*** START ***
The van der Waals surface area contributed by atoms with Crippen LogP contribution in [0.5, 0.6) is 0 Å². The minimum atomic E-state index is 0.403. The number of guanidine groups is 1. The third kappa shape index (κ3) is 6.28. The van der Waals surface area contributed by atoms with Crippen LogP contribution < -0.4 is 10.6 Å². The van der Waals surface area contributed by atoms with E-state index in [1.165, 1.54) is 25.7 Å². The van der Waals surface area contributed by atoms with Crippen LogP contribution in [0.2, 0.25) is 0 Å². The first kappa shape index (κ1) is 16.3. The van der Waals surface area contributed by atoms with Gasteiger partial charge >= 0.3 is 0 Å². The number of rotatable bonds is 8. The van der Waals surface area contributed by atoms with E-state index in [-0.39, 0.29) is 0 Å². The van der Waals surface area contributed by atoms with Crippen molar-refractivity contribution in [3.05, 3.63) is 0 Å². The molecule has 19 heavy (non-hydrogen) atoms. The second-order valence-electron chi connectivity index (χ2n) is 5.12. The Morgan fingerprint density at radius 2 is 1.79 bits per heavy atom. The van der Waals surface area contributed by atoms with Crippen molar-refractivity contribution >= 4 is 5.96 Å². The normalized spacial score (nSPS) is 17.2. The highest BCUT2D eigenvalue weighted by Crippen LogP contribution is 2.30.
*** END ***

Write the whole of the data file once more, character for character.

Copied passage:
The van der Waals surface area contributed by atoms with Crippen LogP contribution in [0.5, 0.6) is 0 Å². The minimum atomic E-state index is 0.403. The number of guanidine groups is 1. The third kappa shape index (κ3) is 6.28. The van der Waals surface area contributed by atoms with Crippen LogP contribution < -0.4 is 10.6 Å². The van der Waals surface area contributed by atoms with E-state index in [1.165, 1.54) is 25.7 Å². The van der Waals surface area contributed by atoms with Crippen LogP contribution in [0.2, 0.25) is 0 Å². The first kappa shape index (κ1) is 16.3. The van der Waals surface area contributed by atoms with Gasteiger partial charge >= 0.3 is 0 Å². The number of rotatable bonds is 8. The van der Waals surface area contributed by atoms with E-state index in [-0.39, 0.29) is 0 Å². The van der Waals surface area contributed by atoms with Crippen molar-refractivity contribution in [3.05, 3.63) is 0 Å². The molecule has 19 heavy (non-hydrogen) atoms. The second-order valence-electron chi connectivity index (χ2n) is 5.12. The Morgan fingerprint density at radius 2 is 1.79 bits per heavy atom. The van der Waals surface area contributed by atoms with Crippen molar-refractivity contribution >= 4 is 5.96 Å². The normalized spacial score (nSPS) is 17.2. The highest BCUT2D eigenvalue weighted by Crippen LogP contribution is 2.30.